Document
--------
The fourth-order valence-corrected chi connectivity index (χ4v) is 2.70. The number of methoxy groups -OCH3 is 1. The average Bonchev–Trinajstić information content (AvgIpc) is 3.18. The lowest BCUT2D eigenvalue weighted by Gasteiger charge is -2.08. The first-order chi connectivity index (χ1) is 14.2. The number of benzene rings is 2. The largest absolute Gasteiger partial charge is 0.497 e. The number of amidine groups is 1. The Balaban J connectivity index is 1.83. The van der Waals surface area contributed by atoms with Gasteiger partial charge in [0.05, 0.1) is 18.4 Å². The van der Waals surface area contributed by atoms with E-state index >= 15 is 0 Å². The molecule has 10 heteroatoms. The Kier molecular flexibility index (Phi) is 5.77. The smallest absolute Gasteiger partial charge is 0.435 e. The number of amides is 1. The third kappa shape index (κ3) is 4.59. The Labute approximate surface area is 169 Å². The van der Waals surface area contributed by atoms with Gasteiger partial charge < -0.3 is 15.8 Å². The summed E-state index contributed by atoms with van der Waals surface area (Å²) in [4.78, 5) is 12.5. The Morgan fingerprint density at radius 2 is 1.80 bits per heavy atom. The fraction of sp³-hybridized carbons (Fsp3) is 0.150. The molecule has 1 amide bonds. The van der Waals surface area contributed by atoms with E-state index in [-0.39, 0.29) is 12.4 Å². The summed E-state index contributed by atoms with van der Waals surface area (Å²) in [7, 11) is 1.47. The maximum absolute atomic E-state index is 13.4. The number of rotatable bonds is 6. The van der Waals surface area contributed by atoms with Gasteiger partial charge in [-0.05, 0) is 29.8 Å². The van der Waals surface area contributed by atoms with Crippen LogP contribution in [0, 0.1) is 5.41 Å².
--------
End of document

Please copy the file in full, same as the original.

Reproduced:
The fourth-order valence-corrected chi connectivity index (χ4v) is 2.70. The number of methoxy groups -OCH3 is 1. The average Bonchev–Trinajstić information content (AvgIpc) is 3.18. The lowest BCUT2D eigenvalue weighted by Gasteiger charge is -2.08. The first-order chi connectivity index (χ1) is 14.2. The number of benzene rings is 2. The largest absolute Gasteiger partial charge is 0.497 e. The number of amidine groups is 1. The Balaban J connectivity index is 1.83. The van der Waals surface area contributed by atoms with Gasteiger partial charge in [0.05, 0.1) is 18.4 Å². The van der Waals surface area contributed by atoms with E-state index >= 15 is 0 Å². The molecule has 10 heteroatoms. The Kier molecular flexibility index (Phi) is 5.77. The smallest absolute Gasteiger partial charge is 0.435 e. The number of amides is 1. The third kappa shape index (κ3) is 4.59. The Labute approximate surface area is 169 Å². The van der Waals surface area contributed by atoms with Gasteiger partial charge < -0.3 is 15.8 Å². The summed E-state index contributed by atoms with van der Waals surface area (Å²) in [4.78, 5) is 12.5. The Morgan fingerprint density at radius 2 is 1.80 bits per heavy atom. The fraction of sp³-hybridized carbons (Fsp3) is 0.150. The molecule has 1 amide bonds. The van der Waals surface area contributed by atoms with E-state index in [-0.39, 0.29) is 12.4 Å². The summed E-state index contributed by atoms with van der Waals surface area (Å²) in [7, 11) is 1.47. The maximum absolute atomic E-state index is 13.4. The number of rotatable bonds is 6. The van der Waals surface area contributed by atoms with Gasteiger partial charge in [-0.05, 0) is 29.8 Å². The van der Waals surface area contributed by atoms with Crippen LogP contribution in [0, 0.1) is 5.41 Å².